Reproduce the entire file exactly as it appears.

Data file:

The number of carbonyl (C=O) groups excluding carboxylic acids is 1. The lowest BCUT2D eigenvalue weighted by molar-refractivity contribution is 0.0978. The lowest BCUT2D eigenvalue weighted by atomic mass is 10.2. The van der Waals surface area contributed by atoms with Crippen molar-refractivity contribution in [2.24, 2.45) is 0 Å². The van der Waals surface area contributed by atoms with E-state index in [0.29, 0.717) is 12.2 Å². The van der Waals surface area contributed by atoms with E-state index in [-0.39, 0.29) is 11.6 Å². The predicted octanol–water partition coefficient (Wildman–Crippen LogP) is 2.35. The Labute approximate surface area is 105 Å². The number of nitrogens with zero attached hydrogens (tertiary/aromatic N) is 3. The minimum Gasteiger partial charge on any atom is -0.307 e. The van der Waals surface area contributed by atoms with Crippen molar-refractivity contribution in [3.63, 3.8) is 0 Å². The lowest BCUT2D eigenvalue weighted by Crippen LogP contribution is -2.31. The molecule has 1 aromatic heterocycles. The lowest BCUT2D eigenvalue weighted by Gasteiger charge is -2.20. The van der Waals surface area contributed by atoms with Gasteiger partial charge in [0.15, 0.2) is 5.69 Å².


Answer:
The number of carbonyl (C=O) groups excluding carboxylic acids is 1. The lowest BCUT2D eigenvalue weighted by molar-refractivity contribution is 0.0978. The lowest BCUT2D eigenvalue weighted by atomic mass is 10.2. The van der Waals surface area contributed by atoms with Crippen molar-refractivity contribution in [2.24, 2.45) is 0 Å². The van der Waals surface area contributed by atoms with E-state index in [0.29, 0.717) is 12.2 Å². The van der Waals surface area contributed by atoms with E-state index in [-0.39, 0.29) is 11.6 Å². The predicted octanol–water partition coefficient (Wildman–Crippen LogP) is 2.35. The Labute approximate surface area is 105 Å². The number of nitrogens with zero attached hydrogens (tertiary/aromatic N) is 3. The minimum Gasteiger partial charge on any atom is -0.307 e. The van der Waals surface area contributed by atoms with Crippen molar-refractivity contribution in [3.63, 3.8) is 0 Å². The lowest BCUT2D eigenvalue weighted by Crippen LogP contribution is -2.31. The molecule has 1 aromatic heterocycles. The lowest BCUT2D eigenvalue weighted by Gasteiger charge is -2.20. The van der Waals surface area contributed by atoms with Gasteiger partial charge in [0.15, 0.2) is 5.69 Å².